KANSAS- Spirit AeroSystems, a key supplier for Airbus and Boeing and responsible for producing fuselages for the Boeing 737 program, has successfully addressed the vertical fittings issue for the 737s at its facilities.
Tom Gentile, the company’s President and CEO, mentioned that they had resolved all rework associated with the vertical attach fittings issue on the existing Boeing 737 units in Wichita.
Nevertheless, in Q2 2023, the company had to allocate a $23 million charge to cover a potential claim from Boeing for the repair work done at their facility.
Spirit AeroSystems Boeing 737 Rework and More
“The provided estimate signifies the lower end of the potential liability range that Spirit envisions, and the Company is not in a position to reasonably predict the full scope of potential claims it might receive from Boeing for the completion of necessary repairs,” as highlighted in the Q2 2023 release by the company.
In Q2 2023, Spirit AeroSystems encountered a complete work stoppage due to the expiration of its contract with District 70, Local Lodge 839 of the International Association of Machinists and Aerospace Workers (IAM) union on June 24, 2023.
As a preemptive measure, the manufacturer decided to halt production at its Wichita, Kansas, facility on June 22, 2023.
Following renewed negotiations and the ratification of the contract by IAM, representing 55% of Spirit AeroSystems’ US workforce, on June 29, 2023, the company commenced the gradual restoration of operations the following day.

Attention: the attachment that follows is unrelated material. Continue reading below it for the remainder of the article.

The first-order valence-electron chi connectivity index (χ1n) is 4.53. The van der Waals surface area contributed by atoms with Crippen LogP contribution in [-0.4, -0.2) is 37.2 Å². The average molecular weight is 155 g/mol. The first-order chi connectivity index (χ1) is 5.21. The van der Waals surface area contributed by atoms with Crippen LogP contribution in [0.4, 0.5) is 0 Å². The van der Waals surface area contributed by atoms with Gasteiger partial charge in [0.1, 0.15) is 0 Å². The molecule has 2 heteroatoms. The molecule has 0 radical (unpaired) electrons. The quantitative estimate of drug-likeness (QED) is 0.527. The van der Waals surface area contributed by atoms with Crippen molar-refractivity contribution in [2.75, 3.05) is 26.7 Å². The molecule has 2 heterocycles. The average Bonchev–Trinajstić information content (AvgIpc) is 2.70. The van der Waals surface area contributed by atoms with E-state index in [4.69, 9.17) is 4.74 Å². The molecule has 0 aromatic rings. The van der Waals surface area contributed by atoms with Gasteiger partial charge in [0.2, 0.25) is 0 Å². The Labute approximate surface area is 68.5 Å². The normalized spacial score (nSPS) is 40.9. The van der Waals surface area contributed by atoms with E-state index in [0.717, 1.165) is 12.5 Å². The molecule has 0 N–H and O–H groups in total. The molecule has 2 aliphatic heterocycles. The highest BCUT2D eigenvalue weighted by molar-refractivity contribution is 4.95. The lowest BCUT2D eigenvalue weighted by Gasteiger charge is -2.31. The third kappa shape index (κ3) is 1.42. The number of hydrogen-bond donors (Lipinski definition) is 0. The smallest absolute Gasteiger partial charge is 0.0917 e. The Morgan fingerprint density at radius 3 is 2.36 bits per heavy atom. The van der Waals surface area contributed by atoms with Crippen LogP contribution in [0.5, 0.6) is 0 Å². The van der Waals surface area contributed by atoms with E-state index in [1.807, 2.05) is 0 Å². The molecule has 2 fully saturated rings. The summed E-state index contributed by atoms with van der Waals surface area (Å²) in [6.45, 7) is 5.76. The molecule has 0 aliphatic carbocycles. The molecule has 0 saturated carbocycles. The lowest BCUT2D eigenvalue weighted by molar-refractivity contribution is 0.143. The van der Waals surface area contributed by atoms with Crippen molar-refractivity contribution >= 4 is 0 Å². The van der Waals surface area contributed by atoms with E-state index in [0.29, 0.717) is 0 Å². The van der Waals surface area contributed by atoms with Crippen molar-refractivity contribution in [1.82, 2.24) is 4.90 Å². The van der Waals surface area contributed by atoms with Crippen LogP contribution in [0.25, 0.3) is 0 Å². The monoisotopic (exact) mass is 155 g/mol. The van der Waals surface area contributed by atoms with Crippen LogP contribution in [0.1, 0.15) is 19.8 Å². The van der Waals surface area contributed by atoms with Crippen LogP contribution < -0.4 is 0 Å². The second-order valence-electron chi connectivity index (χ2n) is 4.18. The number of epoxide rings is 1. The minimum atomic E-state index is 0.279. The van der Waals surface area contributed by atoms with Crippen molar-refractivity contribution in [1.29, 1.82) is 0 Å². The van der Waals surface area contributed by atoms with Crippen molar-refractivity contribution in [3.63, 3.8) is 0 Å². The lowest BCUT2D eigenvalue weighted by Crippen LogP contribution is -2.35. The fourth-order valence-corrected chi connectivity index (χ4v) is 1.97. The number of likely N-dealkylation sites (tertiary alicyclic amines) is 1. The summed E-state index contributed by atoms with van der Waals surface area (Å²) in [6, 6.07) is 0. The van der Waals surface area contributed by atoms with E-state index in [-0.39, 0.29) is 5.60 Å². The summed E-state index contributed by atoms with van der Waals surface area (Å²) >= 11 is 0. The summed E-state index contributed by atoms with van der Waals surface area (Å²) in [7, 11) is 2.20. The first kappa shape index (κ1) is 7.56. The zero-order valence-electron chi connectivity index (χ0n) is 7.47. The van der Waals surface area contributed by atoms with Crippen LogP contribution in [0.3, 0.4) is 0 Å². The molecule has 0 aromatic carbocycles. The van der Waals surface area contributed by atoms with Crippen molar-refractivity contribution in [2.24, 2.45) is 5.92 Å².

By July 5, 2023, the company had fully resumed operations at its regular capacity.
Second Quarter Results
During the second quarter of 2023, Spirit AeroSystems recorded charges amounting to $28.3 million.
These charges were associated with increased wages and other employee benefits linked to the new contract and strike-related disruptions amounting to $7.3 million, which were categorized under other operating expenses in the Consolidated Statements of Operations.
Consequently, the work stoppage will reduce the annual deliveries of Boeing 737 fuselages, projecting them to fall within the range of 370 to 390 units. This will subsequently have a negative impact on the company’s revenues, earnings, and cash flow.
“As we have concluded the IAM contract negotiations and successfully addressed the vertical fin attach fittings issue, we are eager to fulfill our customer obligations for the remainder of the year,” Gentile further commented.
The company achieved a revenue of $1.4 billion in financial performance, marking an 8% growth compared to the second quarter of 2022.
This growth was primarily attributed to increased deliveries of the 737 and the 787 and higher revenue from Defense and Space operations.
Nonetheless, the positive financial effects from the two Boeing commercial programs were partly offset by reduced revenues from the Airbus A220 program.
In the second quarter of 2023, Spirit AeroSystems delivered 342 shipsets; by the end of the quarter, its backlog amounted to approximately $40.5 billion.
The company concluded the quarter with a net loss of $206 million. For the first half of 2023, it recorded a net loss of $488 million.
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